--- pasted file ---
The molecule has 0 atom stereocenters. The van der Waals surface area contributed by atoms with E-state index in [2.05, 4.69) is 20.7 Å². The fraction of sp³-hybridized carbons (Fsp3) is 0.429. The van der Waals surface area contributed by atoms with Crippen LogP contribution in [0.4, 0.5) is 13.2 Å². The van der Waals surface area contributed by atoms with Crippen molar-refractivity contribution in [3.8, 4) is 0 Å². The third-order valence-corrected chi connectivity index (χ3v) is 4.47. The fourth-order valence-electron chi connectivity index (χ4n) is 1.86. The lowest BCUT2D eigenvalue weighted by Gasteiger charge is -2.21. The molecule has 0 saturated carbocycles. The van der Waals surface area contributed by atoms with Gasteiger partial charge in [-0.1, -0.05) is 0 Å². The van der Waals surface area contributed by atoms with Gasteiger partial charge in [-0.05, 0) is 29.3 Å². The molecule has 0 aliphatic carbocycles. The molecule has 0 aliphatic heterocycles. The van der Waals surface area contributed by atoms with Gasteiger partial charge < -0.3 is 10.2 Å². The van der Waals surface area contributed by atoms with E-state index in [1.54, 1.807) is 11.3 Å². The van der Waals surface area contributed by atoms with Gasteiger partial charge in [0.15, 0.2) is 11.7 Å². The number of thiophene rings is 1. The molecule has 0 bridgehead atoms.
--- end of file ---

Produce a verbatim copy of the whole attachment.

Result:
The molecule has 0 atom stereocenters. The van der Waals surface area contributed by atoms with E-state index in [2.05, 4.69) is 20.7 Å². The fraction of sp³-hybridized carbons (Fsp3) is 0.429. The van der Waals surface area contributed by atoms with Crippen LogP contribution in [0.4, 0.5) is 13.2 Å². The van der Waals surface area contributed by atoms with Crippen molar-refractivity contribution in [3.8, 4) is 0 Å². The third-order valence-corrected chi connectivity index (χ3v) is 4.47. The fourth-order valence-electron chi connectivity index (χ4n) is 1.86. The lowest BCUT2D eigenvalue weighted by Gasteiger charge is -2.21. The molecule has 0 saturated carbocycles. The van der Waals surface area contributed by atoms with Gasteiger partial charge in [-0.1, -0.05) is 0 Å². The van der Waals surface area contributed by atoms with Gasteiger partial charge in [-0.05, 0) is 29.3 Å². The molecule has 0 aliphatic carbocycles. The molecule has 0 aliphatic heterocycles. The van der Waals surface area contributed by atoms with Gasteiger partial charge < -0.3 is 10.2 Å². The van der Waals surface area contributed by atoms with E-state index in [1.54, 1.807) is 11.3 Å². The van der Waals surface area contributed by atoms with Gasteiger partial charge in [0.15, 0.2) is 11.7 Å². The number of thiophene rings is 1. The molecule has 0 bridgehead atoms.